The Auto Industry May Drive A Lot Of Digital Tech Investment; Google Changes Activity Tracking Opt-Ins

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Vrooom

The auto industry is shaping up to be one of the big drivers of digital tech investment and innovation. Bloomberg reporters connect the web of dollars, partnerships and human talent zooming around the industry. According to McKinsey, the next decade will see more than a trillion dollars in value emerge from “rideshare and onboard-data services.” And a lot of that value comes from marketing and media. These Uber passengers are on the way to the mall which retailers would like to bid on them? Apple has deep integrations with BMW but not Jaguar – does that swing a potential $40,000-plus purchase decision? More.

Google’s Silos

Google is asking users to opt in to a new data collection regime that will result in greater sharing of search, YouTube and network browsing activity outside of those environments. A new My Activity page, to be rolled out gradually, will let users opt in to (or out of) the “Ads Personalization” experience. Is this a step toward the use of Google’s search data for ad targeting in video and display? A Recode “source with knowledge” says no. More.

Come Rain Or Shine

The Israeli ad-block tech company Shine has network-level deals with telcos (which begrudge Google making so much money off of their data overages), and according to Digiday the startup has the whole media industry quaking in its boots. But network ad blocking faces serious regulatory and technical hurdles. A knowledgeable source at Google previously told AdExchanger that Shine’s network-level ad blocking is a big threat in theory, but he didn’t think it would catch on like ad-block apps and browser downloads have.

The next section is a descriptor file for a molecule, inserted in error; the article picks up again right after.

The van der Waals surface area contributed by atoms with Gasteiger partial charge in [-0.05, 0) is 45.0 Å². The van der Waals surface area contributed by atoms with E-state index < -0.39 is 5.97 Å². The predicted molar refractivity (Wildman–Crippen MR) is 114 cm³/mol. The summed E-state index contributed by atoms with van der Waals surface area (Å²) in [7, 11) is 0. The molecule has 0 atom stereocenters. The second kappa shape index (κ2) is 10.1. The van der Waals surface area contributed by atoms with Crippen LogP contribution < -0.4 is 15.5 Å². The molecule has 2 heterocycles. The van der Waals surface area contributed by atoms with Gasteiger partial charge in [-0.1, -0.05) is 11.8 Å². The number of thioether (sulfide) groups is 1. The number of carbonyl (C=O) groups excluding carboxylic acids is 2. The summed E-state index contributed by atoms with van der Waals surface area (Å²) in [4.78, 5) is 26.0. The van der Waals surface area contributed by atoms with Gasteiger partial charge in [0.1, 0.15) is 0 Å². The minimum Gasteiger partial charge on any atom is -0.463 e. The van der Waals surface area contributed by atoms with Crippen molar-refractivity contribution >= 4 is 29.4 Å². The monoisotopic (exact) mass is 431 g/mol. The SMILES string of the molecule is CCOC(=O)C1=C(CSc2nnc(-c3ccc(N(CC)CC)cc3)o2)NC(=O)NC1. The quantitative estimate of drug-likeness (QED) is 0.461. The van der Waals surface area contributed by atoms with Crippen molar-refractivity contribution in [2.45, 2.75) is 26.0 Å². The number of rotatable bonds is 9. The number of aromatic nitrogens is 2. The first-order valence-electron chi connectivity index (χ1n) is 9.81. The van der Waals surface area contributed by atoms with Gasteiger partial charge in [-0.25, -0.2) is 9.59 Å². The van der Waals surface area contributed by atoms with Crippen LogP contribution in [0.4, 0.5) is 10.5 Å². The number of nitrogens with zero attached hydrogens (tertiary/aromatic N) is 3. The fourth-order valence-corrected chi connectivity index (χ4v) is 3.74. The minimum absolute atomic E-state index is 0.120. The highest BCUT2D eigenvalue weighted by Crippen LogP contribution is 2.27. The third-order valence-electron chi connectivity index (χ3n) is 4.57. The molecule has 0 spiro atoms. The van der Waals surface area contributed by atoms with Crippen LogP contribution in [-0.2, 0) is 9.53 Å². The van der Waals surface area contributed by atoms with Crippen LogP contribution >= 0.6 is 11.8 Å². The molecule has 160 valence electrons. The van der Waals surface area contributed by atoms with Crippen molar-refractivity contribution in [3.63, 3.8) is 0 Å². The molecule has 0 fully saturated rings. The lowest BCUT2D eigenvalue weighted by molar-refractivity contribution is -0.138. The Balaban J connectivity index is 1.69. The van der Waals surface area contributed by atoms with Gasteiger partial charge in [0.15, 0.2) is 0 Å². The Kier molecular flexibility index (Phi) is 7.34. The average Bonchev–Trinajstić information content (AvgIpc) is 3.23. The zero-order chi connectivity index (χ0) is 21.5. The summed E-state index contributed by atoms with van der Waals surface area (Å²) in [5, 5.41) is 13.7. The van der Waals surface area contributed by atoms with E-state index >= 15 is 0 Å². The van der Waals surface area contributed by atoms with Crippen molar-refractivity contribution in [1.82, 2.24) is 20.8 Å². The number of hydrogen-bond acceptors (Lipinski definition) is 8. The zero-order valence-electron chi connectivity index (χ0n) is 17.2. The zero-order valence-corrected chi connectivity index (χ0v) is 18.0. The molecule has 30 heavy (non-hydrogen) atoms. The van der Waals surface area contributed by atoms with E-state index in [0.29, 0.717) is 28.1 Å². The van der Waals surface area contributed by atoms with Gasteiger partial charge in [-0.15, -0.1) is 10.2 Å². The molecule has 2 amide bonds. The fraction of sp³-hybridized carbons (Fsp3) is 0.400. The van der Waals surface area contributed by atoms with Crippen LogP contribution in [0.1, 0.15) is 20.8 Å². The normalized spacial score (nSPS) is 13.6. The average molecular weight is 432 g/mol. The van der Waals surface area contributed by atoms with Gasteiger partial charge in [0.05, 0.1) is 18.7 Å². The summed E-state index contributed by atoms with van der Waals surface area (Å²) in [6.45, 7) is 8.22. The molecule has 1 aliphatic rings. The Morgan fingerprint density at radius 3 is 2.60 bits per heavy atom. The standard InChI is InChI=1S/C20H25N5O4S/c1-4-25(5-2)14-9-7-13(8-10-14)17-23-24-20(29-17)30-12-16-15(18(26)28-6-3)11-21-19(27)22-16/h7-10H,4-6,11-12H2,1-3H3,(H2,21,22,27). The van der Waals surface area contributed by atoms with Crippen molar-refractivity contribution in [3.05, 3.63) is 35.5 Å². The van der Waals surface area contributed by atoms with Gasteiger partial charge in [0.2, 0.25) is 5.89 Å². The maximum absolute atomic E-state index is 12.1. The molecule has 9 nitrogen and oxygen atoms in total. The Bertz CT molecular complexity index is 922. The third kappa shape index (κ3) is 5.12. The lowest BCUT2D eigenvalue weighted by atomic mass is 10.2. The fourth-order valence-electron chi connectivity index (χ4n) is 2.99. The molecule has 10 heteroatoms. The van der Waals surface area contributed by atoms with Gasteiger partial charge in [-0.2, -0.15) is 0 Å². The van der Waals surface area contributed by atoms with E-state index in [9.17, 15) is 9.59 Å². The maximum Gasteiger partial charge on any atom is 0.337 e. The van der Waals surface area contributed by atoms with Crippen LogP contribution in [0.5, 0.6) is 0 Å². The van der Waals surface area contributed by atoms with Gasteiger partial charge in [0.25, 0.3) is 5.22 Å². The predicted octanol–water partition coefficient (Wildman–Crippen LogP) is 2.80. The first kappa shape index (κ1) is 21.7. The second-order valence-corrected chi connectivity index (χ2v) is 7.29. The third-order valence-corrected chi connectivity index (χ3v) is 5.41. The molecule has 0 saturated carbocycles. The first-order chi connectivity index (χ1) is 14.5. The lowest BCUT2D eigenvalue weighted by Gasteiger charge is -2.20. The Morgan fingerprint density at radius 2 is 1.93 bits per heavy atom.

Trial Run

Facebook’s plan to dominate live video is weaving its way, albeit slowly, into network media packages. TBS is set to air a 10-minute, behind-the-scenes broadcast of Samantha Bee’s talk show, “Full Frontal,” sponsored by AT&T.  It’s still in testing, but “there’s clearly an appetite for this type of video consumption,” said Valerie Vargas, VP of advertising at AT&T’s entertainment group. “It’s very intimate, and very immediate and it’s a good way for us to add additional heft and scale.” More from Variety.

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